Bpe Presentation On Changes To The Construction Act 2010 V7 1 Final Read Only


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Overview of a seminar my colleagues did last month with Hill International

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Bpe Presentation On Changes To The Construction Act 2010 V7 1 Final Read Only

  1. 1. BPE Solicitors LLP Fraser Chambers & Adam Hiscox on Changes to The Construction Act 2010 St James’ House St James’ Square Cheltenham GL50 3PR 24th September 2010 © BPE 2010
  2. 2. s.107 Contract in Writing • Current law is all the material terms of the contract, which must be in writing or evidenced in writing. • Removal of s.107 contract in writing requirement means that more construction contracts can benefit from the right to refer to adjudication and the payment rules. • BUT, new Act still requires a provision in writing as to the right to adjudicate. • Why? Adjudication is a summary procedure i.e. obtained without trial. It only works if there is a contract which appoints the adjudicator (which is not disputed). © BPE 2010
  3. 3. What this means in practice? • If an entirely oral contract, then no written provision to appoint the adjudicator is needed. • If oral variations then Adjudication will need to include witness statements. • Adjudication still largely taken on written submissions. But if cross-examination of witnesses is required, adjudication becomes a mini-trial. • Avoid the scenario of one person's word against another’s - ensure that all the contract terms (including variations) are agreed and evidenced in writing. • Be prepared to have witness statements ready before the 28-day period begins. © BPE 2010
  4. 4. S.108 Ban on ‘Tolent’ Clauses • ‘Tolent’ clause – the referring party undertakes to pay the other party’s legal costs, irrespective of the outcome of adjudication. • The new s.108A provides that any term which allocates the payment of adjudication costs will be ineffective. • But, agreements which allocate costs entered into after the notice of intention to refer will not flout the new law. Remote possibility of such agreements. • Cases will decide upon whether any such side agreements flout the new law. © BPE 2010
  5. 5. Prohibition of ‘pay-when-certified’ clauses • Prohibition on ‘pay-when-paid’ clauses being circumvented by ‘pay-when-certified’ provisions. • New Act says payment may not be linked to or conditional upon performance of another contract. • Creates an inherent problem for PFI projects and Management Contracts (rise in use of Project Bank Accounts). • But possible avoidance devices: a) Parallel loan agreement b) Clawback provisions c) Restrict the contractual remedies • Payment of retention to sub-contractor cannot be contingent upon main contract Certificate of Making Good Defects / payment of main contractor’s retention. © BPE 2010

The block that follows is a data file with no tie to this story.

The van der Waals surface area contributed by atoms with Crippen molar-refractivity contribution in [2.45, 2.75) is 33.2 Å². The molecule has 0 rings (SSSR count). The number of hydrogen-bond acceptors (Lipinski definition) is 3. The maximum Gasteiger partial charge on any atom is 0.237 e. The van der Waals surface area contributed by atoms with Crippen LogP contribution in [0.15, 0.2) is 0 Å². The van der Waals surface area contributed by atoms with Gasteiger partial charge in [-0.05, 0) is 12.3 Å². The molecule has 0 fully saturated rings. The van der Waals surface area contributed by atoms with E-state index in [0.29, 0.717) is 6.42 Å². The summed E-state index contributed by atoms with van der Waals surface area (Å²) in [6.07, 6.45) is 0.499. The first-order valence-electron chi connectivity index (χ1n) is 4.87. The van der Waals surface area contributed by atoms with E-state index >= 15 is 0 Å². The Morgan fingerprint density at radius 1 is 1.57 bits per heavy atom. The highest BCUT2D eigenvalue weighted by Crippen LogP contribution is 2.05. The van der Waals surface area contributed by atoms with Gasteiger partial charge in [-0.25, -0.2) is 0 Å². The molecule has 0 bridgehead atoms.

6. 6. PAYMENT TERMS CONTINUED… By Adam Hiscox, Solicitor BPE Solicitors LLP © BPE 2010
  7. 7. S.110A & 110B - Failure by employer (or specified person) to issue then… 1. Amount in contractor’s application stands (s110B(3)), or 2. Contractor Notice under s110B(2)… Section 111- Notice of intention to pay less “sum due” now “notified sum” New “Notice of intention to pay less” © BPE 2010
  8. 8. For the first time there is the potential for the employer to be bound by contractor’s assessment of what it considers is due… Major implications for the employer: • contractors claiming more than they should • draw downs under funding arrangements • LADs Given the potential for the payee to decide what is due to it, s111 is vital • defects and abatement, LADs all need to be stated • case law resolved? • more case law over form and timing of notices? © BPE 2010
  9. 9. Notices and adjudication • Employer’s notified sum or notice of intention to pay less can be adjudicated • And if MORE is due to the contractor (as decided by the adjudicator) then: additional amount due 7 days after date of decision, or the date which would have been the final date for payment but for the notice …whichever is later Contractor can adjudicate if it disagrees with the notices. If employer fails to issue its notices then it can adjudicate but the act makes it clear the amount due under the contractor’s notice must be paid. No more arguments over “sums due” and need to withhold. Contractor’s notice has the effect of being final and binding on employer. © BPE 2010
  10. 10. Section 112 – suspension for non-payment • Costs, expenses, and EOTs • Partial suspension Implications: • Suspension as a tool will increase – delays on projects • Seemingly, the effect on contractor’s cash flow mitigated, however: arguments over which “parts” the contractor is allowed to suspend © BPE 2010
  11. 11. Are construction consultants and lawyers now redundant? Short term Long term • Amend contracts • Employers be aware and issue prompt and effective notices • Train staff • Conflicts will still arise • If you are still tempted to use it… remove that bottom drawer! • Adjudication • Delay claims • Vigilance still needed (by all) © BPE 2010
  12. 12. Thank you. Any questions? Adam Hiscox Adam.hiscox@bpe.co.uk 01242 248215 Fraser Chambers 01242 248296 Fraser.chambers@bpe.co.uk © BPE 2010